Jumping for joy

Peter B. Gustavson School of Business

- Natalie Bruckner

Lowe. Credit: Rose Creative

Danielle Lowe, winner of the inaugural Gustavson Business Start-Up Competition, gets a boost for her cricket-based dog treat business Doodlebug Pet Food

Danielle Lowe, BCom student, is elbow deep in crickets—quite literally. Lowe is the mastermind behind Victoria-based Doodlebug Pet Food, a company that makes hypoallergenic cricket-based treats for dogs. As we chat, another online order comes in, and that brings her total sales to date to 750 units, which means Lowe has painstakingly created 90,000 cricket dog treats by hand.

Start-up competition

Last year, Lowe was awarded $20,000 to help get her business off the ground when she won the inaugural Gustavson Business Start-Up Competition. Her vision, to be the leading sustainable-protein company that enhances dog health and wellness, caught the eye of the judges. (David Chan from Third-Culture Chili Oil came in second and was awarded $10,000.) “At the end of the day, we believed that both ventures were highly doable,” says Brock Smith, Gustavson’s professor of entrepreneurship and marketing who hosted the competition last August. “They didn’t require much to get started and had great growth potential. That, and the passion, enthusiasm and commitment of the entrepreneurs that they will follow through with their venture.”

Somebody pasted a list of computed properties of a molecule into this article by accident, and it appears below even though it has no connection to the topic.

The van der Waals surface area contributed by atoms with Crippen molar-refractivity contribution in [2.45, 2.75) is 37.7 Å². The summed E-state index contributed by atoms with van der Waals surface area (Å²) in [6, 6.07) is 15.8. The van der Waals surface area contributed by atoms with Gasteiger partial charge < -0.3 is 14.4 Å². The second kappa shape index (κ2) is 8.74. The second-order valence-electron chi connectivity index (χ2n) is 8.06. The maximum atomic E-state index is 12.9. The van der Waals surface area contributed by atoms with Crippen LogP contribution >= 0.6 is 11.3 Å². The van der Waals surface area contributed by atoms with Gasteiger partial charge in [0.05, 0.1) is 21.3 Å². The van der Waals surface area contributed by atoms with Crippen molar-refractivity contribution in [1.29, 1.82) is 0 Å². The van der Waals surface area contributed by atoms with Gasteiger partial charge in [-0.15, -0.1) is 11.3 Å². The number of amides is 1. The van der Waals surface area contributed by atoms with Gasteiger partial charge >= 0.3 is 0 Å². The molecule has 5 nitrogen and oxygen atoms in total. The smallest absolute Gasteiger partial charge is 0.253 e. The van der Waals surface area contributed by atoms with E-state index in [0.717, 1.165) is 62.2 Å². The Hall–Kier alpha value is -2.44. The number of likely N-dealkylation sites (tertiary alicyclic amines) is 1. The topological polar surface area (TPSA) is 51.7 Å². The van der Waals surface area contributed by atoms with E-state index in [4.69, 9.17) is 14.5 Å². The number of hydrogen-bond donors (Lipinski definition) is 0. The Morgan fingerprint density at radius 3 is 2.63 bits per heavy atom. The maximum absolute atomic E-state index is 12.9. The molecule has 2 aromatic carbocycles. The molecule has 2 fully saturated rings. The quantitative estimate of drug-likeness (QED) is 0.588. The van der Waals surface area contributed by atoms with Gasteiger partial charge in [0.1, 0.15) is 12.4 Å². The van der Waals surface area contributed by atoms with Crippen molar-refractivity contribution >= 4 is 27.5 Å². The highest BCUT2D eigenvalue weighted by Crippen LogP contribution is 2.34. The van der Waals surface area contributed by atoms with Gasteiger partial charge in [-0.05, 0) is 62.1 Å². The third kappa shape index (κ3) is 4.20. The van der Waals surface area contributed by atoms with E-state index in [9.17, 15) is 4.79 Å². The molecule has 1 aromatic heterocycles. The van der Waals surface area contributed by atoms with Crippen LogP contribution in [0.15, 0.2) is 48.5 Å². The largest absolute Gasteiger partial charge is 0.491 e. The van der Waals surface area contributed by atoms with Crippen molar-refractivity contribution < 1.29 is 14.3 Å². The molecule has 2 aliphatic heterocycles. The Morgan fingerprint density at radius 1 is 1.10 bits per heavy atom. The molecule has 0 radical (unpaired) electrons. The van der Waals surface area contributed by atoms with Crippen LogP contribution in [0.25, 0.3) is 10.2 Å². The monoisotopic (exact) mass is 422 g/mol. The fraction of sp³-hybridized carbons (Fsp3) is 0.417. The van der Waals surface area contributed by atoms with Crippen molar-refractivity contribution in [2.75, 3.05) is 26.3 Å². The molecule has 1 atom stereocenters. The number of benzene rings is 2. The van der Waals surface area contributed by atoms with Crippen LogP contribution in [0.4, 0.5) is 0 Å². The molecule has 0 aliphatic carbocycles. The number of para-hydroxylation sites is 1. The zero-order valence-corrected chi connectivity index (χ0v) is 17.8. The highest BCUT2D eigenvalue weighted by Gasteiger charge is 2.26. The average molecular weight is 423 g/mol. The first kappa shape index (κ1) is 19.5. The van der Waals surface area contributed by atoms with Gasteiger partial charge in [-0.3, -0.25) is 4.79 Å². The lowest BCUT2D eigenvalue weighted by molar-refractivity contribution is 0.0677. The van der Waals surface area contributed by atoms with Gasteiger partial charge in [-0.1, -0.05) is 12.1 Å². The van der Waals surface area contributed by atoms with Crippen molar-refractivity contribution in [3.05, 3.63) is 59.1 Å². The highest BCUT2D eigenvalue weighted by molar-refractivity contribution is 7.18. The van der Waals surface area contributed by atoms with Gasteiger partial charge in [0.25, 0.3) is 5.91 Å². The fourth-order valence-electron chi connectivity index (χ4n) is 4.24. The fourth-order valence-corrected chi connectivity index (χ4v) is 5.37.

It was exactly the morale and cash boost Lowe needed. To say the past 12 months have been a bit of a whirlwind would be an understatement. What started out as an idea to create a mealworm burger for humans to help solve deforestation problems has become a quickly-growing business in the highly competitive dog treat market.

Crickets as food

“I learned about entomophagy [the practice of eating insects] during one of my pre-core electives, and it piqued my interest,” says Lowe, who is in her final year of the program. “My initial focus was on high-protein insects as food for humans, but that changed when my sister’s dog, Billie, became sick and we realized she had a meat intolerance. I discovered that crickets are a sustainable and rich source of protein for dogs, too, and that up to 30 per cent of dogs suffer from meat intolerance.”

Unsure whether or not her idea would be a viable business option, Lowe approached her professors and was pointed in the direction of the Coast Capital Savings Innovation Centre—she joined the centre’s venture incubator, entered a pitch competition and won. “It made me realize this was a good idea,” she says. “I decided to structure the rest of my BCom around the business and took an entrepreneurship specialization a year early.”

Lowe had entered into a growing industry; the crickets market is expected to be worth $8 billion by 2030 (Barclays Investment Bank), and her idea had captured the interest of the entrepreneurship faculty. She was invited to enter the inaugural Gustavson Business Start-Up Competition, which offered $30,000 in seed funding thanks to two donors, Andrew Wilkinson and Ellen Cmolik.

Student entrepreneurs